It’s been a while since I wrote a blog post and forced my opinions on the world. Since graduating (yes, I did it!), I’ve been bumbling along in the so-called adult world; and have found it difficult to find time to write between working and napping! I’m in a job which I am currently loving, and my health has been somewhat a-ok which is more than I can hope for. By my health I am referring to both my physical and mental health, as both have suffered with illness over the past couple of years. I have spoke a lot about both on this blog – but it wasn’t what I set out to do. As it is Mental Health Awareness Day, I wanted to write a blog post about my own mental health. I want to raise awareness, and put a face to an invisible illness. What does mental illness look like?
When I was diagnosed with Crohn’s Colitis in March last year, I was overwhelmed. I was relieved to receive a diagnosis, a name to what had been going on with my body for months, for which I had no explanation. However, I was also confused, and in denial about how poorly I was for a while. After numerous hours spent in the bathroom, days spent in bed, weight gain from steroids, frustration and sadness over how much fun and life I was missing out on, and numerous drugs failing me; it all started to take toll on my mental health. I didn’t want to go out for fear of needing the toilet, and fear of having an accident. The more anxious I became about going out, the more I avoided it, and the more I worried that my friends thought differently of me. I hated my body for the way it looked – scarred from abscesses, stretch marks from steroids, and fat from weight gain. I hated my body for it’s inability to function normally, and let me live my life. I felt disgusting and diseased. In December 2015 I was diagnosed with moderate depression and severe anxiety. Despite all those thoughts and feelings – to me, I was still Anna. Anna who was always the one smiling and laughing, always the first to suggest plans, and Anna who never in a million years would be depressed. I would like to think that I am open minded, caring and compassionate, and non-judgemental. However, I still thought that depression and anxiety wouldn’t affect somebody ‘like me’. And for that reason, we need to speak out, raise awareness and remove the stigma from mental illness. The brain is an organ, that can suffer bouts of illness like any other – so why are people who suffer with mental illness either not believed, not cared about or considered bat shit crazy?!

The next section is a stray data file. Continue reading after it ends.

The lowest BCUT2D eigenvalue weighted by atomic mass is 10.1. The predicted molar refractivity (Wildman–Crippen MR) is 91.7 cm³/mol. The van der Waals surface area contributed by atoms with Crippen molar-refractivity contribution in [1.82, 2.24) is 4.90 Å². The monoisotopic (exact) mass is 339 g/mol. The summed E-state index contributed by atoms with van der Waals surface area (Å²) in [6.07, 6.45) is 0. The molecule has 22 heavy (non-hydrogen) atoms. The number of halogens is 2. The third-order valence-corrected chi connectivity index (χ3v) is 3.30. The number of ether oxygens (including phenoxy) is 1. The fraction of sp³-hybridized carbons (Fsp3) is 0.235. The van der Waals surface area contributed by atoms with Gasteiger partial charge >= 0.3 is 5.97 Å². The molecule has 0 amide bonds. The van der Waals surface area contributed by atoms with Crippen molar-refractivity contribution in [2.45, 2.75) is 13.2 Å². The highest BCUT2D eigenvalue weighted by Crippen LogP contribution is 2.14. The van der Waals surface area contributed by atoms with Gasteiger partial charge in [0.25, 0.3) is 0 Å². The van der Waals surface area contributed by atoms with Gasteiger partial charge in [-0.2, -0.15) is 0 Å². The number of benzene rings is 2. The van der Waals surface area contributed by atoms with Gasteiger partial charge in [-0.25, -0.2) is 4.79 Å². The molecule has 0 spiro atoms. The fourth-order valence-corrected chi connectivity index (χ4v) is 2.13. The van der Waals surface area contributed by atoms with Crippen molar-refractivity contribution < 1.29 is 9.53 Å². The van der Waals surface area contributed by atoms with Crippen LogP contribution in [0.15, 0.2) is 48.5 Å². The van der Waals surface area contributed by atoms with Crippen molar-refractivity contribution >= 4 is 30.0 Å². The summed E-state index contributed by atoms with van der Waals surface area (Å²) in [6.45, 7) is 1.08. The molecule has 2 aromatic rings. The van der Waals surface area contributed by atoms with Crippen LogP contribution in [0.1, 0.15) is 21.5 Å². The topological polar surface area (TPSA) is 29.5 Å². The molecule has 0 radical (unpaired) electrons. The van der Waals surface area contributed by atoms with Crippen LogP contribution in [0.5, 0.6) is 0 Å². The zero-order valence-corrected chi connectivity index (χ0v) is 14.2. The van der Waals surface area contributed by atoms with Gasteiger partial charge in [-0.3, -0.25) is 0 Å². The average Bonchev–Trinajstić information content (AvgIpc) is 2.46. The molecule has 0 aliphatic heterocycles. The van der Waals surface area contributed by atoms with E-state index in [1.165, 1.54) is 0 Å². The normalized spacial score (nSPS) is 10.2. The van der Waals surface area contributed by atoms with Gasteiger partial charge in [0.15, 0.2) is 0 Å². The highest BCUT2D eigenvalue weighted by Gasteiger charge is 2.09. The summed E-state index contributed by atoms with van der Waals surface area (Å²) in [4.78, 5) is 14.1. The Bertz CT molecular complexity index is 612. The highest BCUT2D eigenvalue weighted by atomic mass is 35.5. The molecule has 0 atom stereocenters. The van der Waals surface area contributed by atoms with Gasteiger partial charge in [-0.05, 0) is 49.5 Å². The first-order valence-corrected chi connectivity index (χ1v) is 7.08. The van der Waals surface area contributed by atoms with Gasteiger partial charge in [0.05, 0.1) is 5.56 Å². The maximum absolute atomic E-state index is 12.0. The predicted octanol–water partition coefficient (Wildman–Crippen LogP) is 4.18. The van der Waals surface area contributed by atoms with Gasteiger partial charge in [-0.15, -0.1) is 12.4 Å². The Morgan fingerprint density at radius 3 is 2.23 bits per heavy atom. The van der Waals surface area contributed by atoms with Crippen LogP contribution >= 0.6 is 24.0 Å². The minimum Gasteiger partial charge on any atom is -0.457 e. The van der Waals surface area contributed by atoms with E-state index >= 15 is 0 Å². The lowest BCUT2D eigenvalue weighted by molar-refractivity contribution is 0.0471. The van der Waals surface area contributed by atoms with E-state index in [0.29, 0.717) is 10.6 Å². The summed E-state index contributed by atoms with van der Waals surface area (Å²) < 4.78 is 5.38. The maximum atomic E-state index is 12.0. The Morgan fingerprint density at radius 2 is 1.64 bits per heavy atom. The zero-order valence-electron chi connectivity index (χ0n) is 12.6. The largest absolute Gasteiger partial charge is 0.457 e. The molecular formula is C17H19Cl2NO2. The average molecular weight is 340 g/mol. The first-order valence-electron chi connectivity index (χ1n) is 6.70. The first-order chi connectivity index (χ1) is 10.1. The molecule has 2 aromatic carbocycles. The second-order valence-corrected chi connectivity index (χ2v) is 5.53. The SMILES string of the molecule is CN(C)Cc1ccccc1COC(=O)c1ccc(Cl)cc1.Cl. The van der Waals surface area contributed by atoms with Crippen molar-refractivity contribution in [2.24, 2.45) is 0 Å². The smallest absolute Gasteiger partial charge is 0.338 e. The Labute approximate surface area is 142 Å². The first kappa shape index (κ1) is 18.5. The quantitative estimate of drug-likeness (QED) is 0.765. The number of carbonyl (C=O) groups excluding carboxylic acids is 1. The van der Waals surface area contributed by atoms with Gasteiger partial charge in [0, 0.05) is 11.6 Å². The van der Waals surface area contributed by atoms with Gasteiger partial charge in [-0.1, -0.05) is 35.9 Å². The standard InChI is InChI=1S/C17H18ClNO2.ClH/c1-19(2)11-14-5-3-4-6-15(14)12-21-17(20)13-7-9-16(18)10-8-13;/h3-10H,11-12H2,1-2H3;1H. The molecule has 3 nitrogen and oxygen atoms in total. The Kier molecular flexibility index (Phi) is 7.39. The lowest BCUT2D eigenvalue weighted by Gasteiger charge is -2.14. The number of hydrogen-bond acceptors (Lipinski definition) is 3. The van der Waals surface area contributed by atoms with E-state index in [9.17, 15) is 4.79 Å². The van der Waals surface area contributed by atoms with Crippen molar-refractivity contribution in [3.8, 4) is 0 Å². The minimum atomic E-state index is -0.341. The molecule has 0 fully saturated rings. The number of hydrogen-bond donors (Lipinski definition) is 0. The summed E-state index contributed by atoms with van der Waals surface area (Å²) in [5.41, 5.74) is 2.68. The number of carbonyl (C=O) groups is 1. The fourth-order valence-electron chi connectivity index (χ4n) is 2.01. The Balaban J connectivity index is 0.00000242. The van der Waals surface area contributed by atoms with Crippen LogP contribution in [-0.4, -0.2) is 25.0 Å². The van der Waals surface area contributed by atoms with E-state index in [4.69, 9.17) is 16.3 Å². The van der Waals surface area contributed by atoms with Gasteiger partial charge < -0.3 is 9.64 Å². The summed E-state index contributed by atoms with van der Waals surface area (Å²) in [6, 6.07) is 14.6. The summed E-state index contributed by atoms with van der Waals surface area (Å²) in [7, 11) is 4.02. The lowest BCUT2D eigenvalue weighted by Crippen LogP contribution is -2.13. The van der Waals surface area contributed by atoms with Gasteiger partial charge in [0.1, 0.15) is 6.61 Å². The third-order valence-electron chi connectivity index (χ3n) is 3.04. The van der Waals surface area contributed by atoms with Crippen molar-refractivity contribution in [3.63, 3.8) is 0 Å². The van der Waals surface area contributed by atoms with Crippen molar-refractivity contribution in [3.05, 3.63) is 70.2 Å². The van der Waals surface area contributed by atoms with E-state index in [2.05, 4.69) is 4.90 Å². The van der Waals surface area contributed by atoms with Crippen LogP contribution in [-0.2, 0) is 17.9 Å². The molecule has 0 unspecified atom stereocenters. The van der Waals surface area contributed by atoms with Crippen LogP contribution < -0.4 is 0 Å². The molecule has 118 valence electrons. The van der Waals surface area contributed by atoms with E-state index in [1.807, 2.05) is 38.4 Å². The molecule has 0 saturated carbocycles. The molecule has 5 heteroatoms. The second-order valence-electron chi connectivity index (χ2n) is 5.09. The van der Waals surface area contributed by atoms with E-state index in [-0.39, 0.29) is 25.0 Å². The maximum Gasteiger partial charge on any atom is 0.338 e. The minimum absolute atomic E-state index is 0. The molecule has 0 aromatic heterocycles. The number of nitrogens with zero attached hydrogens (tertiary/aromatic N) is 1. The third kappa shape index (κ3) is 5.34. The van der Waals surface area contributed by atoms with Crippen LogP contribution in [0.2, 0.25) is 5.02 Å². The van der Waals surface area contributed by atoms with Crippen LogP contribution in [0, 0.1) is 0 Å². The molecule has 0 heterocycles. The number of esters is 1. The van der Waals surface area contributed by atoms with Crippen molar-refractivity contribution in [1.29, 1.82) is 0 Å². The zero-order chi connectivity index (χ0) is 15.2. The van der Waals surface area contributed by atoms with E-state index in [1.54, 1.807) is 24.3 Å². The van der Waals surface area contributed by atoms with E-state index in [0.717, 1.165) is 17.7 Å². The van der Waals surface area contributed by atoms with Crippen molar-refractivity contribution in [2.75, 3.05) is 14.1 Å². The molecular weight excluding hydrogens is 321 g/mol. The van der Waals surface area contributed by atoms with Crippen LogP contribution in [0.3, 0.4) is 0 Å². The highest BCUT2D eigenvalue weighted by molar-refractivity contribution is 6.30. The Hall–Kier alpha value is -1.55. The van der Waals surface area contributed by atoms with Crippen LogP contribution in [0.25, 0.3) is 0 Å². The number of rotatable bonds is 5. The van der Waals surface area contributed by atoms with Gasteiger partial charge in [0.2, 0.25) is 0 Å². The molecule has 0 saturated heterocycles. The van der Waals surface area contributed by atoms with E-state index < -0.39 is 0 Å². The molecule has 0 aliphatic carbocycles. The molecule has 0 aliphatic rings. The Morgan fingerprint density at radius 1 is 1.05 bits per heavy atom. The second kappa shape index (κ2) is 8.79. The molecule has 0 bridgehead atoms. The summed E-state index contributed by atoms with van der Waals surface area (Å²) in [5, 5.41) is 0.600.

Life is hard, so it’s hardly surprising that 1 in 4 people suffer with mental health problems at some point in their life. Mental illness doesn’t discriminate – just like other illnesses. Count your blessings everyday, and if you’re struggling, don’t be ashamed to ask for help. Depression and anxiety are different for everybody (as are other mental health problems). For me, suffering with depression and anxiety is like a climbing wall, and sometimes the stepping stones disappear from under my feet, and I fall back down. I am currently out of the dark hole, but I am still looking for new stepping stones and climbing everyday. In my case, my chronic illness and mental illness came hand in hand. I know that my chronic illness has no cure, and the future is never certain. Although that can be scary, it has made me appreciate everyday so much more than before. I know that there will be a time when Crohn’s disease well and truly bites me on the ass again (mind the pun), but I am confident knowing that the help is there to prevent me from falling off my climbing wall and back into the dark hole.
I hope that you are brave enough to ask for help if you ever need it. You are never alone in your struggles with mental health. Remember to be kind, as you never know the battles people are fighting.
Love to you all and happiness on mental health awareness day,